3 ways I use Google Reader to do things other than read

The ultimate Swiss Army Knife for sale in Interlaken

A post by George Veletseanos got me thinking about one of the key tools in my PLE – Google Reader – and how I use GReader for things other than reading the myriad of sites and blogs I subscribe to. Here are three things I do with GReader beyond reading.

1) Archive my tweets.

I subscribe to the RSS feed of my Twitter account. I started doing this back in the day when Twitter capped access to old tweets at “about a month” or around 3000, or some other ridiculous number. Now, with Twitter tightening developer access to their api’s, we may begin to see services that allow you access old tweets slowly dwindle.

If you have some server skills, you might want to use a tool called ThinkUp to archive tweets (which not only archives, but also gives you some Twitter stats on your own network activity).

But not everyone has access to their own server or the chops to install and configure their own web service, so a relatively quick and dirty way to archive your tweets is to subscribe to the RSS feed of your Twitter account.

Now, your Twitter accounts RSS feed is even tougher to find than the RSS feed for a Delicious tag. To subscribe to the RSS feed of a Twitter account, you need to know your Twitter user id number. You can do this using a service like MyTwitterID or IDFromUser and then plunking that number into the following url:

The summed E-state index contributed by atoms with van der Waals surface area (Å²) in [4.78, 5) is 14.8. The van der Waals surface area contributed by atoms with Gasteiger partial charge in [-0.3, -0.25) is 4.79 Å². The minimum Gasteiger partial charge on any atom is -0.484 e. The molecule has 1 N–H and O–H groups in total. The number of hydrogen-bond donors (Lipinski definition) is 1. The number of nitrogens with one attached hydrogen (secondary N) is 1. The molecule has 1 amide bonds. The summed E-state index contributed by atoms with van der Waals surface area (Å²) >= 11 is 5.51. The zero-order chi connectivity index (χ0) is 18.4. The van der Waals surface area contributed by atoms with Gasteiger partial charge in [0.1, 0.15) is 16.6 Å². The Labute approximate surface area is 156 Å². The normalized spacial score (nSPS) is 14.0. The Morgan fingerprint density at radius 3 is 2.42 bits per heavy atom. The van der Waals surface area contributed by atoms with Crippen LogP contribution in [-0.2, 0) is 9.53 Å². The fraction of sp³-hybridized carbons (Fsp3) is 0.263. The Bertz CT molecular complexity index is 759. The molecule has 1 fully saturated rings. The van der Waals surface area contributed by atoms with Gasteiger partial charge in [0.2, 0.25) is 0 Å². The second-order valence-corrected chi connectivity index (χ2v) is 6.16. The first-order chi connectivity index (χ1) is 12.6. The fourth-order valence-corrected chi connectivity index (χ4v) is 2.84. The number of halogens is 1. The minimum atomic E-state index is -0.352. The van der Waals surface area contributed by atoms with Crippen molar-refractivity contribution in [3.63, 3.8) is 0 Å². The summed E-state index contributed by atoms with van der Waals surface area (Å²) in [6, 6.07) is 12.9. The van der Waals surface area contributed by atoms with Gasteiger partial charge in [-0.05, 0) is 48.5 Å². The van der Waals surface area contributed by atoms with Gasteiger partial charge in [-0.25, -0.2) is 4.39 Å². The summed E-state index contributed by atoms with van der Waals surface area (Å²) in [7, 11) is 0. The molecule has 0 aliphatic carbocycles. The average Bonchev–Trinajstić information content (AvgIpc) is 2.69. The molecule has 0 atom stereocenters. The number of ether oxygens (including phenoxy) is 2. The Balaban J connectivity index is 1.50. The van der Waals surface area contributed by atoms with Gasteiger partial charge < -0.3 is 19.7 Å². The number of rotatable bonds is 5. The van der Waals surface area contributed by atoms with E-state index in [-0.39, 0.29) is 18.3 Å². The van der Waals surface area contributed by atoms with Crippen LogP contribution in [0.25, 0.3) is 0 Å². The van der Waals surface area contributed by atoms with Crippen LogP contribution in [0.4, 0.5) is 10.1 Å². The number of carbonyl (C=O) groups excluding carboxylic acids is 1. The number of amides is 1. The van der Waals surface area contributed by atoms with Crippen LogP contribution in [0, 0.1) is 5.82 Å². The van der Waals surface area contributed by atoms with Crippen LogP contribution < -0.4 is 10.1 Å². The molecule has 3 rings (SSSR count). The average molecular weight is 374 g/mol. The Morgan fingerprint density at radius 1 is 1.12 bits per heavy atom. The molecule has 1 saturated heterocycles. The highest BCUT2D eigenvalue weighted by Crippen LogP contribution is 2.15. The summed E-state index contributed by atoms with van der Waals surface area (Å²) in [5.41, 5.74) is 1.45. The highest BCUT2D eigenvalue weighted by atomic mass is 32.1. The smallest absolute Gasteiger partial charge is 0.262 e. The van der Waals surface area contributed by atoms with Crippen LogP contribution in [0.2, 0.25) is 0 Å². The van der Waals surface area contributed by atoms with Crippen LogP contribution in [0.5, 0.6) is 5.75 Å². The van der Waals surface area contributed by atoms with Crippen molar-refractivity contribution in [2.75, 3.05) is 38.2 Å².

Replacing the xxxxx with your Twitter ID number. Pop that RSS feed in GReader and you are archiving your own tweets.

This is also handy if I want to archive the tweets of key members of my PLN and take advantage of the second thing I like to do in GReader…

2) Search my trusted network for resources.

In GReader, you’ve got the power of Google search,  and I  often use that as a place to start my search about a group of topics. After all, I only add sites that I trust and have vetted as being a valuable resource to me, so who go to the crazy wild web first when I can go directly to the sources I have curated?

3) Track my own comments.

If I add a comment to a blog post, I will subscribe to that comment feed so I can follow up with what gets posted as comments and take part in the conversation. I have tried a number of comment tracking services over the years, but still find this the most reliable and user friendly way to track conversation on blogs. In Greader I have a folder called Comments, and when I subscribe to the Comments feed for a blog post, I add the feed there. That way I can take track the convo and take part in the conversation.

So those are 3 ways that I use Google Reader beyond reading. How about you? Any hacks or ways you use Google Reader that is a bit unusual?

Photo: The Ultimate Swiss Army Knife by redjar used under Creative Commons license.


Translate feeds with Google Reader

Translate in Google Reader

I had my horizons greatly expanded this week when I discovered a feature of Google Reader I didn’t know existed. Google Reader will translate foreign language feeds into English. To access the translation feature, click on either view settings or folder settings, depending on where you currently are in Google Reader.